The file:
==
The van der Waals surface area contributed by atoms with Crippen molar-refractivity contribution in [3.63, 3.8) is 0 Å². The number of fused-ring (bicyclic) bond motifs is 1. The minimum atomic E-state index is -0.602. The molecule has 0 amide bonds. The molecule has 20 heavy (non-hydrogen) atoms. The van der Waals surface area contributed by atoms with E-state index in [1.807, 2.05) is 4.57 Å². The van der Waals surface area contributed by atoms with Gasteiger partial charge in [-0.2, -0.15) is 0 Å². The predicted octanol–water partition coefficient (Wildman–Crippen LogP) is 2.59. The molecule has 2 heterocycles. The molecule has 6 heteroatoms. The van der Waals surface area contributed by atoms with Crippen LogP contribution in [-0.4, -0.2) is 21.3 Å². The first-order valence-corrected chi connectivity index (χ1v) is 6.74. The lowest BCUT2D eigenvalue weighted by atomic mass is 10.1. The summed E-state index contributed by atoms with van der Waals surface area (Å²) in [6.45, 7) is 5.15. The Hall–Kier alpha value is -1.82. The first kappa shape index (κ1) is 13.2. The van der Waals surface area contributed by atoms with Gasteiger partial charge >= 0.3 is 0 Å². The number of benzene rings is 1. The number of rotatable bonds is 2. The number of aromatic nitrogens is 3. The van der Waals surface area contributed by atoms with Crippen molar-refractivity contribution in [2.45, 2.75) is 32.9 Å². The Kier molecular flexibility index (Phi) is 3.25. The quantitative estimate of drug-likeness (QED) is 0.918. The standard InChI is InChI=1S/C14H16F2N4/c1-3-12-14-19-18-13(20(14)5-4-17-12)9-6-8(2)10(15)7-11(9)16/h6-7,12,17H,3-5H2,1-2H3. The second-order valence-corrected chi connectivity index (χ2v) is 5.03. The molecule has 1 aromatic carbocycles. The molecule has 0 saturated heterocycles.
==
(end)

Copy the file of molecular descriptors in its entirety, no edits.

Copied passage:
The van der Waals surface area contributed by atoms with Crippen molar-refractivity contribution in [3.63, 3.8) is 0 Å². The number of fused-ring (bicyclic) bond motifs is 1. The minimum atomic E-state index is -0.602. The molecule has 0 amide bonds. The molecule has 20 heavy (non-hydrogen) atoms. The van der Waals surface area contributed by atoms with E-state index in [1.807, 2.05) is 4.57 Å². The van der Waals surface area contributed by atoms with Gasteiger partial charge in [-0.2, -0.15) is 0 Å². The predicted octanol–water partition coefficient (Wildman–Crippen LogP) is 2.59. The molecule has 2 heterocycles. The molecule has 6 heteroatoms. The van der Waals surface area contributed by atoms with Crippen LogP contribution in [-0.4, -0.2) is 21.3 Å². The first-order valence-corrected chi connectivity index (χ1v) is 6.74. The lowest BCUT2D eigenvalue weighted by atomic mass is 10.1. The summed E-state index contributed by atoms with van der Waals surface area (Å²) in [6.45, 7) is 5.15. The Hall–Kier alpha value is -1.82. The first kappa shape index (κ1) is 13.2. The van der Waals surface area contributed by atoms with Gasteiger partial charge >= 0.3 is 0 Å². The number of benzene rings is 1. The number of rotatable bonds is 2. The number of aromatic nitrogens is 3. The van der Waals surface area contributed by atoms with Crippen molar-refractivity contribution in [2.45, 2.75) is 32.9 Å². The Kier molecular flexibility index (Phi) is 3.25. The quantitative estimate of drug-likeness (QED) is 0.918. The standard InChI is InChI=1S/C14H16F2N4/c1-3-12-14-19-18-13(20(14)5-4-17-12)9-6-8(2)10(15)7-11(9)16/h6-7,12,17H,3-5H2,1-2H3. The second-order valence-corrected chi connectivity index (χ2v) is 5.03. The molecule has 1 aromatic carbocycles. The molecule has 0 saturated heterocycles.